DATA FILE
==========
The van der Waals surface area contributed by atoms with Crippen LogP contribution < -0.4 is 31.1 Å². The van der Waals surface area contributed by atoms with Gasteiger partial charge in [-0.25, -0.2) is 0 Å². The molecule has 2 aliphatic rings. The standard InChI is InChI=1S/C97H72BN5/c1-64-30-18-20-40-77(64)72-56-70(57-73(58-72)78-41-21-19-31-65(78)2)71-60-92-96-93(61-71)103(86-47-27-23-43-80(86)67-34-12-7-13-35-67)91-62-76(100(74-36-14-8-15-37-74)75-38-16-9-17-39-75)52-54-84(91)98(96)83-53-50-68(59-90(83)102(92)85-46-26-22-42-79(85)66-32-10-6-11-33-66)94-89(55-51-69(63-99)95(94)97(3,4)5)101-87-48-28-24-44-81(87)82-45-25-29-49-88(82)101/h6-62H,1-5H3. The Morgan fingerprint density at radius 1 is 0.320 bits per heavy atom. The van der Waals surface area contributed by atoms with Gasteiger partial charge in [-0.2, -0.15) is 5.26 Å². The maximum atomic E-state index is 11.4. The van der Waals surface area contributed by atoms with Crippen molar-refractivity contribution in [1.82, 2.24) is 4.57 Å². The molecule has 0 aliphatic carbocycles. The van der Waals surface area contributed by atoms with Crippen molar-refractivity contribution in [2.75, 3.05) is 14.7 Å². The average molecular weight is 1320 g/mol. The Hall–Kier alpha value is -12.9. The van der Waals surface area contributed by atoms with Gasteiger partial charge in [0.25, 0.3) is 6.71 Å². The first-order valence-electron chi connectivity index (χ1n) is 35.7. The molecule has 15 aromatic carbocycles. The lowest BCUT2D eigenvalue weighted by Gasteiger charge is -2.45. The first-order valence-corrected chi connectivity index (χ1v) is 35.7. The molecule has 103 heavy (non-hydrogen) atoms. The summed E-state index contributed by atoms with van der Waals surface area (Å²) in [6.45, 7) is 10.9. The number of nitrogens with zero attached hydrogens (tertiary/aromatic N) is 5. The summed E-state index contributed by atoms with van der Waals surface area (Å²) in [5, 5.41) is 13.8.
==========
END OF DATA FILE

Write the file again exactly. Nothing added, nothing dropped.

The van der Waals surface area contributed by atoms with Crippen LogP contribution < -0.4 is 31.1 Å². The van der Waals surface area contributed by atoms with Gasteiger partial charge in [-0.25, -0.2) is 0 Å². The molecule has 2 aliphatic rings. The standard InChI is InChI=1S/C97H72BN5/c1-64-30-18-20-40-77(64)72-56-70(57-73(58-72)78-41-21-19-31-65(78)2)71-60-92-96-93(61-71)103(86-47-27-23-43-80(86)67-34-12-7-13-35-67)91-62-76(100(74-36-14-8-15-37-74)75-38-16-9-17-39-75)52-54-84(91)98(96)83-53-50-68(59-90(83)102(92)85-46-26-22-42-79(85)66-32-10-6-11-33-66)94-89(55-51-69(63-99)95(94)97(3,4)5)101-87-48-28-24-44-81(87)82-45-25-29-49-88(82)101/h6-62H,1-5H3. The Morgan fingerprint density at radius 1 is 0.320 bits per heavy atom. The van der Waals surface area contributed by atoms with Gasteiger partial charge in [-0.2, -0.15) is 5.26 Å². The maximum atomic E-state index is 11.4. The van der Waals surface area contributed by atoms with Crippen molar-refractivity contribution in [1.82, 2.24) is 4.57 Å². The molecule has 0 aliphatic carbocycles. The van der Waals surface area contributed by atoms with Crippen molar-refractivity contribution in [2.75, 3.05) is 14.7 Å². The average molecular weight is 1320 g/mol. The Hall–Kier alpha value is -12.9. The van der Waals surface area contributed by atoms with Gasteiger partial charge in [0.25, 0.3) is 6.71 Å². The first-order valence-electron chi connectivity index (χ1n) is 35.7. The molecule has 15 aromatic carbocycles. The lowest BCUT2D eigenvalue weighted by Gasteiger charge is -2.45. The first-order valence-corrected chi connectivity index (χ1v) is 35.7. The molecule has 103 heavy (non-hydrogen) atoms. The summed E-state index contributed by atoms with van der Waals surface area (Å²) in [6.45, 7) is 10.9. The number of nitrogens with zero attached hydrogens (tertiary/aromatic N) is 5. The summed E-state index contributed by atoms with van der Waals surface area (Å²) in [5, 5.41) is 13.8.